Following last month’s 2012 New Zealand International Film Festival programme announcement, the film I was most anticipating was Wes Anderson’s Moonrise Kingdom, which opened the 65th Cannes Film Festival this year. The festival launched in Auckland last week, and I caught Moonrise last Friday night (followed by The Cabin in the Woods, which made for an unlikely but highly enjoyable double-header). Read below for my review, and keep checking back for further updates and reviews from the festival.
Wes Anderson is perhaps the most idiosyncratic and unique auteur of his generation, and his meticulous, whimsical and hyper-real films tend to inspire divisive reactions of either feverish fandom and adulation or cries of pretension and insincerity. Personally, I love his work and count Rushmore, The Royal Tenenbaums and Fantastic Mr. Fox amongst my favourite films (I even have a special place in my heart for The Life Aquatic with Steve Zissou). All of which is to say that by now audiences should know whether or not a new Wes Anderson film is something for them. If the answer is yes, then you will find much to love in Moonrise Kingdom, which finds the quirky writer/director at his best.
Although each of Anderson’s films have a timeless quality, Moonrise Kingdom is his first set explicitly in the past, taking place on an island off the coast of New England in the summer of 1965. Written by Anderson and The Darjeeling Limited co-writer Roman Coppola, Moonrise tells the story of two 12-year-olds, Sam Shakusky and Suzy Bishop (played by newcomers Jared Gillman and Kara Hayward), who fall in love and run away together into the wilderness, leaving the entire island community distressed and on the lookout as a violent storm brews off-shore. Sam is a resourceful orphan Scout with no one to rely on, and Suzy is a bookish outcast who is the odd one out in her dysfunctional family. The film’s narrator – a bearded Bob Balaban – appears infrequently on the shore and speaks directly to the camera, informing us of the island’s geography and warning us of the serious nature of the impending storm. The remarkable ensemble cast also includes Frances McDormand and Bill Murray as Suzy’s distant parents, Bruce Willis as the “sad, dumb” Police Captain Sharp, and Edward Norton as Khaki Scout Master Ward, as well as appearances from Jason Schwartzman, Tilda Swinton and Harvey Keitel.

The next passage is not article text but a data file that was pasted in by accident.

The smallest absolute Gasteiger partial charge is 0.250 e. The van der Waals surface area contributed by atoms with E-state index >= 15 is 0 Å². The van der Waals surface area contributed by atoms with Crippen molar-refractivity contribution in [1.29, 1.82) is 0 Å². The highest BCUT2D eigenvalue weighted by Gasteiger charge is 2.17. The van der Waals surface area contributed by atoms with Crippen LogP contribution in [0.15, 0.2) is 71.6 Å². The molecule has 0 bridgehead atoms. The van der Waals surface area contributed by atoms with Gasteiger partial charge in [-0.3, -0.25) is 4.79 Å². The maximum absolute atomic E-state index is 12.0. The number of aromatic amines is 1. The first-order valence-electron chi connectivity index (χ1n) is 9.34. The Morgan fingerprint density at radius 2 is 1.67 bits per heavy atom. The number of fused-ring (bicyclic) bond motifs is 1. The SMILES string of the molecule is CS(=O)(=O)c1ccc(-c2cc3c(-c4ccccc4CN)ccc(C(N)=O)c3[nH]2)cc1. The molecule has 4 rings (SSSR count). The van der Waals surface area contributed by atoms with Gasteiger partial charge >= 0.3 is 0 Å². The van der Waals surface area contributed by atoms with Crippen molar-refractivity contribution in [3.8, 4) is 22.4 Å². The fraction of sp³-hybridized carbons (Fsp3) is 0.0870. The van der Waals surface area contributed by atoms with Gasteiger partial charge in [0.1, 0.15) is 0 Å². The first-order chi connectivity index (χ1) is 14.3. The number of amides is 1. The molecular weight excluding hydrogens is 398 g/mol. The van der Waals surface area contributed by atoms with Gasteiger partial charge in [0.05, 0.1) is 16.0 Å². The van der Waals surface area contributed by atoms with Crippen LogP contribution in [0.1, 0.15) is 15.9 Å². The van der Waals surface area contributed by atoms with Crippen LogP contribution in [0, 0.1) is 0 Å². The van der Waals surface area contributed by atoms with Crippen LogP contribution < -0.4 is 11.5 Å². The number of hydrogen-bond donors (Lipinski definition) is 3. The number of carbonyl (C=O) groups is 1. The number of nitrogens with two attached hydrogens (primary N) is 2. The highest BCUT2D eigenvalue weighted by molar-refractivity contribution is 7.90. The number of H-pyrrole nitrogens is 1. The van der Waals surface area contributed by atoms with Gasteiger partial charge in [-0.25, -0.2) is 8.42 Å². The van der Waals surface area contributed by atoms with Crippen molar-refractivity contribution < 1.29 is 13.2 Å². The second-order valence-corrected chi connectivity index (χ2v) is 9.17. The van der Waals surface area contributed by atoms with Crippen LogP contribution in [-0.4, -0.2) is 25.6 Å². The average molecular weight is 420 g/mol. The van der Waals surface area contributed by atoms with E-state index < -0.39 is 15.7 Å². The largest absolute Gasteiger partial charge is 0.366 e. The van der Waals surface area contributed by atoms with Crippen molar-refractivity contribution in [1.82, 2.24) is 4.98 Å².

As with all of Anderson’s work, the kids seem awfully grown-up here, and the grown-ups awfully childish and melancholy. This has been a defining characteristic of all his films, but Moonrise arguably has more compassion and poignancy – and less of a cool remove from its characters – than anything the filmmaker has done before, finding a perfect balance between the heart and the surreal. Gillman and Hayward both give excellent debut performances, and their unashamedly honest romance is genuinely moving, never venturing into saccharine nor deprave territory. Willis is almost revelatory in his role as the sensitive local cop, and Norton is also in fine form as the earnest yet incompetent Scout Master. Anderson’s inventive use of music is once again superb and worthy of its own review, this time eschewing British pop/rock songs in favour of classical music by Leonard Bernstein and Benjamin Britten (‘The Young Person’s Guide to the Orchestra’ is featured prominently on the portable record player belonging to Suzy’s younger brother), songs of the era by Hank Williams and Françoise Hardy, as well as original music by French composer Alexandre Desplat (who previously worked with Anderson on Fantastic Mr. Fox). Long-time cinematographer Robert Yeoman delivers the kind of sweeping long shots we expect from an Anderson film, and his soft colours give the film a nostalgic feel.
The film can feel a little rushed in its final act, as it tries to introduce new characters played by Swinton, Schwatzman and Keitel to little effect, but this is otherwise an expertly crafted, frequently hilarious and sweetly moving story of adolescence, romance and family. Moonrise Kingdom is not only my favourite of the dozen or so films I’ve caught at the festival so far, but also one of the very best of 2012, and another highpoint in an already stellar career for Anderson.
For more info and ticketing details on the 2012 NZIFF, head to their website.
As a bonus for Bill Murray fans, watch his rum-soaked tour of the Moonrise Kingdom set below.